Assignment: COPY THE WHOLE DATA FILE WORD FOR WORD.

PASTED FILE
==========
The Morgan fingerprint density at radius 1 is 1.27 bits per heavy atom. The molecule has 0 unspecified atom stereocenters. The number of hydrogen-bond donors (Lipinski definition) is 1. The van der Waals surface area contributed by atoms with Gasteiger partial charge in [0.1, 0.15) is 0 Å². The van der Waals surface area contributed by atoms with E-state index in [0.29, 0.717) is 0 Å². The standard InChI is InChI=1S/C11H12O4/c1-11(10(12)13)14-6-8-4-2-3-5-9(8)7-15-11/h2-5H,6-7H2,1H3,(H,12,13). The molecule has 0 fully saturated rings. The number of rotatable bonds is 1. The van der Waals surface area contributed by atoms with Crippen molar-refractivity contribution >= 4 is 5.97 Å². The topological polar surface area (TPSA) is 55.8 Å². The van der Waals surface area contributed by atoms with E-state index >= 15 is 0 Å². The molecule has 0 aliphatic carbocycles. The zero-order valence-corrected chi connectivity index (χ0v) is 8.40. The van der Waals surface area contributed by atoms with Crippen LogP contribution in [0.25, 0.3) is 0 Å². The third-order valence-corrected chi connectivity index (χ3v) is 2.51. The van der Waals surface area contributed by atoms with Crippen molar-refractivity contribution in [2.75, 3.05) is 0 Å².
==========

The Morgan fingerprint density at radius 1 is 1.27 bits per heavy atom. The molecule has 0 unspecified atom stereocenters. The number of hydrogen-bond donors (Lipinski definition) is 1. The van der Waals surface area contributed by atoms with Gasteiger partial charge in [0.1, 0.15) is 0 Å². The van der Waals surface area contributed by atoms with E-state index in [0.29, 0.717) is 0 Å². The standard InChI is InChI=1S/C11H12O4/c1-11(10(12)13)14-6-8-4-2-3-5-9(8)7-15-11/h2-5H,6-7H2,1H3,(H,12,13). The molecule has 0 fully saturated rings. The number of rotatable bonds is 1. The van der Waals surface area contributed by atoms with Crippen molar-refractivity contribution >= 4 is 5.97 Å². The topological polar surface area (TPSA) is 55.8 Å². The van der Waals surface area contributed by atoms with E-state index >= 15 is 0 Å². The molecule has 0 aliphatic carbocycles. The zero-order valence-corrected chi connectivity index (χ0v) is 8.40. The van der Waals surface area contributed by atoms with Crippen LogP contribution in [0.25, 0.3) is 0 Å². The third-order valence-corrected chi connectivity index (χ3v) is 2.51. The van der Waals surface area contributed by atoms with Crippen molar-refractivity contribution in [2.75, 3.05) is 0 Å².